Barcelona – absolutely unique mix of contrasts: both traditional and modern, exciting and laid-back, home of Gaudi and Messi, all at the same time… Such perfect harmony makes the city fascinating enough to draw around 20 million tourists every year!
Surely there is a lot to be said about this super chic city, but I have enjoyed so much in making list of the most fascinating facts I found about Barcelona to make you the coolest person in a group during your next visit:
1. Barceloneta beach is artificial! But not only that…just by walking along, you may also end up on a nudist haven
In fact, there were no beaches in Barcelona till 1992, up until the city decided to host the Olympic games. The seaside was back then completely run over by local industries, but it now has seven beaches, two of which are nudist.
For all newcomers…if you are not a fan of nudity, don’t walk too far down the Barceloneta beach. They are located on the northern end (Mar Bella) and southern end (San Sebastia) beach. But also, seeing a woman without her bikini is very common on any beach in Barcelona, so please keep your eyes to yourself (or not?).
I find it very funny that Barcelona is considered the “best beach city in the world” by National Geographic, but just 30 years ago, no one would have imagined going for a swim or suntanning on this beach, just because there wasn’t one there.
Nowadays this is the most popular place to hang out in the city. You’ll be simply seduced by the great vibe spreading around plenty of charming bars and chilling spots facing the beach.
2. Did you know that La Rambla is far more than one street ?
Barcelona is well known for its most famous street La Rambla, a stunning 2 km long boulevard that runs through the very heart of the city center. But actually, it consists of 5 boulevards – thus known in the plural as Las Ramblas, which is ranging from the main city square “Placa Catalunya” to the “Colombus statue by the waterfront” from where Columbo’s ships sailed into the “New world” discovery.
More than 150,000 people wander around on Las Ramblas streets every day and night, enjoying the variety of street artists’ performances, souvenir shops or just relax with sangria and some tapas. But also, known as a “Pickpocket Capital”, keep a hand on your wallet just to be safe.
3. Would you dare to visit Ghost Metro Stations in the town?
Barcelona’s subway with its 165 stations is the second suburban nationwide, which platforms are used by more than 400 million passengers each year. But did you know there are even 12 abandoned metro stations and they are all hunted! For various reasons, they were never put into service or were closed. The famous ones are Gaudí (L5), Banc (L4), Ferrán (L3), Correos (L4), and Travessera (L3).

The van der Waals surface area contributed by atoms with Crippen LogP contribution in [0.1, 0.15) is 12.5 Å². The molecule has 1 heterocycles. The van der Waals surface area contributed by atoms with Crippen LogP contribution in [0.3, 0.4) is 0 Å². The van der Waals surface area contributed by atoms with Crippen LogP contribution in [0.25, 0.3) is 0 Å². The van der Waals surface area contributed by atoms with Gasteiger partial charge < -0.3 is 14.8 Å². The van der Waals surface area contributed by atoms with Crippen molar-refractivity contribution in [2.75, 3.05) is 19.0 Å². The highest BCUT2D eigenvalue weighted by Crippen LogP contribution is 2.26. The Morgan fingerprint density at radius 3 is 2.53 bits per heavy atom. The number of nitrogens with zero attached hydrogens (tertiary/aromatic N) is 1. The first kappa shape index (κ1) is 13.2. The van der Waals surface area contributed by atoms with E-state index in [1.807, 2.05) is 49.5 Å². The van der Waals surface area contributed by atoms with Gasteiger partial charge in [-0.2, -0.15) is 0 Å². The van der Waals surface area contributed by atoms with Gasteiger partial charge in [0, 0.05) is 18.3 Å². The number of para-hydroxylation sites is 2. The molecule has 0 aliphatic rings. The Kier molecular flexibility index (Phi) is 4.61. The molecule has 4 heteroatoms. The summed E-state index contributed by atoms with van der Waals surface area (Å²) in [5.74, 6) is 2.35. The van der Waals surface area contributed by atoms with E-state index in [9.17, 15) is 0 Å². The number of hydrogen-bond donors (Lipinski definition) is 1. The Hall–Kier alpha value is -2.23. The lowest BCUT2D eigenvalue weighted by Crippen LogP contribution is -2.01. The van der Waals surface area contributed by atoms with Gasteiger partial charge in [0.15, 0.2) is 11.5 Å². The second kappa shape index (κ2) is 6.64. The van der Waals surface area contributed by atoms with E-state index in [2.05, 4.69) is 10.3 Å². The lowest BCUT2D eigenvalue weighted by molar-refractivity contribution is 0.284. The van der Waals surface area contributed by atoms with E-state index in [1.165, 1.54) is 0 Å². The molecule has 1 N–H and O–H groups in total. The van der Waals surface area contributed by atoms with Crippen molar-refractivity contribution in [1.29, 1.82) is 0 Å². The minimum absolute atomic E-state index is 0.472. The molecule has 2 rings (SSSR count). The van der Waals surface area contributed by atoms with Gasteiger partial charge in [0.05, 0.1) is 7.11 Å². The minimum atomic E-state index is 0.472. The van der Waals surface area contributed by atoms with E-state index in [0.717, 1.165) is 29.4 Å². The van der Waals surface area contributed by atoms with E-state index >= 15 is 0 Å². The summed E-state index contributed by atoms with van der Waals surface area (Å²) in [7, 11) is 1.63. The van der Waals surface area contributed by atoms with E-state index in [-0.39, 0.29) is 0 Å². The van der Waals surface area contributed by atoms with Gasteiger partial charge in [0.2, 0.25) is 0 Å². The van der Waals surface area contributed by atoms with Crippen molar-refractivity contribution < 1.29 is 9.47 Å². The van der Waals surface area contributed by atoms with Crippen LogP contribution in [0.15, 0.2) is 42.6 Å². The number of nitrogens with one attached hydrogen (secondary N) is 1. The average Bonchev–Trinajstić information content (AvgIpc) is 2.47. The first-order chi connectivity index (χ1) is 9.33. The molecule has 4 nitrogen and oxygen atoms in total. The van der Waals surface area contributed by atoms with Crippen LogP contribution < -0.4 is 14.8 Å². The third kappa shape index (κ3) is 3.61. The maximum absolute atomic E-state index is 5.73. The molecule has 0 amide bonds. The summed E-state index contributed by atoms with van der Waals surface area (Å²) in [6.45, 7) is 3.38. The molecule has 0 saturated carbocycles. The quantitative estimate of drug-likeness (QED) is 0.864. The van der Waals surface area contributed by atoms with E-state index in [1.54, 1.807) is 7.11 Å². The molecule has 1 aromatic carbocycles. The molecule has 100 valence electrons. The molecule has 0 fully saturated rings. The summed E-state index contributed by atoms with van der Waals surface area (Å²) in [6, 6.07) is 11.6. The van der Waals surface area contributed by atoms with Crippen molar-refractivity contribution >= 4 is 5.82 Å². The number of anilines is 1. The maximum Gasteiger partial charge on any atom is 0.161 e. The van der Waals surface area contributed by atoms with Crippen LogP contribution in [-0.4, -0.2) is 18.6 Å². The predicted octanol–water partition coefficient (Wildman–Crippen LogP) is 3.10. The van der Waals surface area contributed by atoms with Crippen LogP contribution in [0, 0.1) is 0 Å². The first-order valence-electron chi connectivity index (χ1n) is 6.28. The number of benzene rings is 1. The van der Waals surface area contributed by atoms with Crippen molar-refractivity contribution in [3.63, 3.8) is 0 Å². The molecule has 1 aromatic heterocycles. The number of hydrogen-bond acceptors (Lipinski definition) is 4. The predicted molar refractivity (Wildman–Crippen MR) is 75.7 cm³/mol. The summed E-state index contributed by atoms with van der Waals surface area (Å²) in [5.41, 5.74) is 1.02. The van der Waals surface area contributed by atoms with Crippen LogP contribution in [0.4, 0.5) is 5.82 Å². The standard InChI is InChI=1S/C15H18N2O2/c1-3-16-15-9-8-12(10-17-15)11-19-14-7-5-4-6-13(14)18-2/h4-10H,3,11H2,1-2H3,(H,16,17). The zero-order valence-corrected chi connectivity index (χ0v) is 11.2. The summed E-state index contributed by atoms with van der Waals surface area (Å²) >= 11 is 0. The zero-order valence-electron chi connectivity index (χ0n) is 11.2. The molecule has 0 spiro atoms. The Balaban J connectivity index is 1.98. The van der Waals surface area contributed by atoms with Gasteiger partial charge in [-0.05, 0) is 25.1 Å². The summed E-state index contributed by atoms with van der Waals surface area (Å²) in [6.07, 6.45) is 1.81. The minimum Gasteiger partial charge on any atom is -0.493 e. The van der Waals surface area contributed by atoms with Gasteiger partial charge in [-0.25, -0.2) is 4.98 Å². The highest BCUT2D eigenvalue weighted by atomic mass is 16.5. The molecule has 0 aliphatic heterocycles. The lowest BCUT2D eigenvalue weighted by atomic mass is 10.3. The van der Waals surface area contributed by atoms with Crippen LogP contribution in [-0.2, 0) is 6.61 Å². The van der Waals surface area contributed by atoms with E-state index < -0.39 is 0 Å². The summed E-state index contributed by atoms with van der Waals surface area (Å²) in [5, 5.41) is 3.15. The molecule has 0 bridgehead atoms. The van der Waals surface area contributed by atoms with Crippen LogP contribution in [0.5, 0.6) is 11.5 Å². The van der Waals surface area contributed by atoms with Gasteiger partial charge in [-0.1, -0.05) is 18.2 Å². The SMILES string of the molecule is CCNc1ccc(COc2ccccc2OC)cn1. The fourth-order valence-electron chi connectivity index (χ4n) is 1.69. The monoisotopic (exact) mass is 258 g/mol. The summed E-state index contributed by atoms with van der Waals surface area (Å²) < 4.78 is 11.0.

Fascinating is that you can still visit some of these stations and many are associated with mysterious stories. For example, if you take Line 2 or 5, take a peek outside your window for a quick look at the Gaudí metro station. This station is located near the Sagrada Familia, built-in 1968 but due to changing metro plans, was never actually opened for use. There are still some tourists who claim to have seen the figure of Antoni Gaudi on this platform awaiting a train. Spooky right?
4. Could you ever guess that the FC Barcelona museum is the most visited museum in Barcelona?
Most probably nobody would! I suppose, your first guess would be Picasso or Gaudi Museum…but that won’t be the right answer. As the most famous sports club in Barcelona, “Barca” attracts a lot of football fans from all over the world.
The museum FC Barcelona has newly been renamed to Camp Nou Experience and so far holds the record for being the most visited museum in Catalonia. Not even Picasso or Dali succeeded in catching the attention of more visitors than the shiny trophies and golden boots of Leo Messi. In 2014, the Museum welcomed its 25 millionth visitor.
5. The most pictured building – Sagrada Familia, but what do we actually know about it?
We are all witnesses that Sagrada Familia is still under construction since 1882, until this day. But did you know that Gaudi was well aware that the project would not be completed in his lifetime, moreover he wasn’t concerned about its competition? In fact, he once said, “My client is not in a hurry”. Maybe that explains why it takes around 10 times longer than the construction of the Great Pyramid of Giza and even 123 years longer than the time required to complete the Taj Mahal.